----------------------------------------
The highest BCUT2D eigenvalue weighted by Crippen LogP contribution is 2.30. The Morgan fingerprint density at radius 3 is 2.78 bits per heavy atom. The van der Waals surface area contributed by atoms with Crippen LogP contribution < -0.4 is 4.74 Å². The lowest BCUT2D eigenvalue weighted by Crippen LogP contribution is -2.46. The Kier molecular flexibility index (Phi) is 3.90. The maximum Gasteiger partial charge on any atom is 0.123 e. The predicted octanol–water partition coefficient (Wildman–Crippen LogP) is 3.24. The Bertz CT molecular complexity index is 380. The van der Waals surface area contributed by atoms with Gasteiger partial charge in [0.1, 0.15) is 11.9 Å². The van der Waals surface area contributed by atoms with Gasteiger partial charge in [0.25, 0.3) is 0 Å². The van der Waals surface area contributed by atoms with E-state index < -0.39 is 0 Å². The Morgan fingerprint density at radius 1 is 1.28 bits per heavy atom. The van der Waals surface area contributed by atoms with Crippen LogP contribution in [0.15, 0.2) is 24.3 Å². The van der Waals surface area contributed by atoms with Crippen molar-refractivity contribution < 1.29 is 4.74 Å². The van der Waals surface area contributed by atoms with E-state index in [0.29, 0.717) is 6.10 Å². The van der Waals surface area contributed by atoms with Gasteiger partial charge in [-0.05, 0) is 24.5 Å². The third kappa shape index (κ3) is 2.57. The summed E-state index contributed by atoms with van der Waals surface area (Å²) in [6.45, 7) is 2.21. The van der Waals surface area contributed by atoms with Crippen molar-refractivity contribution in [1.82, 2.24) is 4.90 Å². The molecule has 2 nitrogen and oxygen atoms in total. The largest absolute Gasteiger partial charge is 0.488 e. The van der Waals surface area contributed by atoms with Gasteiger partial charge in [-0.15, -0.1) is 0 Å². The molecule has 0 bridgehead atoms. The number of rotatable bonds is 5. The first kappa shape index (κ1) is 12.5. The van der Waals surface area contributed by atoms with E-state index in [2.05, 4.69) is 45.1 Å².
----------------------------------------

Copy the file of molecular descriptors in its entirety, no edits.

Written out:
The highest BCUT2D eigenvalue weighted by Crippen LogP contribution is 2.30. The Morgan fingerprint density at radius 3 is 2.78 bits per heavy atom. The van der Waals surface area contributed by atoms with Crippen LogP contribution < -0.4 is 4.74 Å². The lowest BCUT2D eigenvalue weighted by Crippen LogP contribution is -2.46. The Kier molecular flexibility index (Phi) is 3.90. The maximum Gasteiger partial charge on any atom is 0.123 e. The predicted octanol–water partition coefficient (Wildman–Crippen LogP) is 3.24. The Bertz CT molecular complexity index is 380. The van der Waals surface area contributed by atoms with Gasteiger partial charge in [0.1, 0.15) is 11.9 Å². The van der Waals surface area contributed by atoms with Gasteiger partial charge in [0.25, 0.3) is 0 Å². The van der Waals surface area contributed by atoms with E-state index < -0.39 is 0 Å². The Morgan fingerprint density at radius 1 is 1.28 bits per heavy atom. The van der Waals surface area contributed by atoms with Crippen LogP contribution in [0.15, 0.2) is 24.3 Å². The van der Waals surface area contributed by atoms with Crippen molar-refractivity contribution < 1.29 is 4.74 Å². The van der Waals surface area contributed by atoms with E-state index in [0.29, 0.717) is 6.10 Å². The van der Waals surface area contributed by atoms with Gasteiger partial charge in [-0.05, 0) is 24.5 Å². The third kappa shape index (κ3) is 2.57. The summed E-state index contributed by atoms with van der Waals surface area (Å²) in [6.45, 7) is 2.21. The van der Waals surface area contributed by atoms with Crippen molar-refractivity contribution in [1.82, 2.24) is 4.90 Å². The molecule has 2 nitrogen and oxygen atoms in total. The largest absolute Gasteiger partial charge is 0.488 e. The van der Waals surface area contributed by atoms with Gasteiger partial charge in [-0.15, -0.1) is 0 Å². The molecule has 0 bridgehead atoms. The number of rotatable bonds is 5. The first kappa shape index (κ1) is 12.5. The van der Waals surface area contributed by atoms with E-state index in [2.05, 4.69) is 45.1 Å².